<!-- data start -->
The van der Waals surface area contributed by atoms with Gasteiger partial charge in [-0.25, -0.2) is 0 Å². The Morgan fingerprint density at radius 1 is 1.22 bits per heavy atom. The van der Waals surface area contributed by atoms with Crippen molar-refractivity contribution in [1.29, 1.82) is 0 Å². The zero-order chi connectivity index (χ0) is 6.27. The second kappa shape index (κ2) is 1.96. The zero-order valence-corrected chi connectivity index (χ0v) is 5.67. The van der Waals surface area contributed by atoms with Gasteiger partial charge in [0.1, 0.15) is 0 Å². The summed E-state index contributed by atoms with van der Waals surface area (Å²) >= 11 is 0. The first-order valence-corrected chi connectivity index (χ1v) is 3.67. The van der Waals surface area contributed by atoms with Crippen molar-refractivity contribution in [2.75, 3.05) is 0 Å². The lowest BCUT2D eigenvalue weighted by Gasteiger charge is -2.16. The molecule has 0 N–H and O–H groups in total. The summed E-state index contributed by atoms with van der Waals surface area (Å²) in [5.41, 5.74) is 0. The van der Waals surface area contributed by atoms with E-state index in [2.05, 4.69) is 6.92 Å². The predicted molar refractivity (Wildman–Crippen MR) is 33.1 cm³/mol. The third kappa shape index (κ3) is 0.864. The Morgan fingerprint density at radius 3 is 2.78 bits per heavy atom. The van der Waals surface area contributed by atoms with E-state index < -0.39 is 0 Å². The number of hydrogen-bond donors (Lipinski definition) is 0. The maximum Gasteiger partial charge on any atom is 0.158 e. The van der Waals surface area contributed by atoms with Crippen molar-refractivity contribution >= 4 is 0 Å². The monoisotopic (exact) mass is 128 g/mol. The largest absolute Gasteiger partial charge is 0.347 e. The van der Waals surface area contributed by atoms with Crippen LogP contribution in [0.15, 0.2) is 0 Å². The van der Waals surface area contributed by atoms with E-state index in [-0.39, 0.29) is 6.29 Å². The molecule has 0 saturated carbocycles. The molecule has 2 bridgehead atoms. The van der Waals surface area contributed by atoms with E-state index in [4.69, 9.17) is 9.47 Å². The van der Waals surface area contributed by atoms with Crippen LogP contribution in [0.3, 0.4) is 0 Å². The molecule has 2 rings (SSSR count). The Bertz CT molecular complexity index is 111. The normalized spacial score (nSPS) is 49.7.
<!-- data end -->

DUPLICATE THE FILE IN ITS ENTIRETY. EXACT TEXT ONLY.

The van der Waals surface area contributed by atoms with Gasteiger partial charge in [-0.25, -0.2) is 0 Å². The Morgan fingerprint density at radius 1 is 1.22 bits per heavy atom. The van der Waals surface area contributed by atoms with Crippen molar-refractivity contribution in [1.29, 1.82) is 0 Å². The zero-order chi connectivity index (χ0) is 6.27. The second kappa shape index (κ2) is 1.96. The zero-order valence-corrected chi connectivity index (χ0v) is 5.67. The van der Waals surface area contributed by atoms with Gasteiger partial charge in [0.1, 0.15) is 0 Å². The summed E-state index contributed by atoms with van der Waals surface area (Å²) >= 11 is 0. The first-order valence-corrected chi connectivity index (χ1v) is 3.67. The van der Waals surface area contributed by atoms with Crippen molar-refractivity contribution in [2.75, 3.05) is 0 Å². The lowest BCUT2D eigenvalue weighted by Gasteiger charge is -2.16. The molecule has 0 N–H and O–H groups in total. The summed E-state index contributed by atoms with van der Waals surface area (Å²) in [5.41, 5.74) is 0. The van der Waals surface area contributed by atoms with E-state index in [2.05, 4.69) is 6.92 Å². The predicted molar refractivity (Wildman–Crippen MR) is 33.1 cm³/mol. The third kappa shape index (κ3) is 0.864. The Morgan fingerprint density at radius 3 is 2.78 bits per heavy atom. The van der Waals surface area contributed by atoms with E-state index < -0.39 is 0 Å². The number of hydrogen-bond donors (Lipinski definition) is 0. The maximum Gasteiger partial charge on any atom is 0.158 e. The van der Waals surface area contributed by atoms with Crippen molar-refractivity contribution >= 4 is 0 Å². The monoisotopic (exact) mass is 128 g/mol. The largest absolute Gasteiger partial charge is 0.347 e. The van der Waals surface area contributed by atoms with Crippen LogP contribution in [0.15, 0.2) is 0 Å². The van der Waals surface area contributed by atoms with E-state index in [-0.39, 0.29) is 6.29 Å². The molecule has 0 saturated carbocycles. The molecule has 2 bridgehead atoms. The van der Waals surface area contributed by atoms with E-state index in [4.69, 9.17) is 9.47 Å². The van der Waals surface area contributed by atoms with Crippen LogP contribution in [0.3, 0.4) is 0 Å². The molecule has 2 rings (SSSR count). The Bertz CT molecular complexity index is 111. The normalized spacial score (nSPS) is 49.7.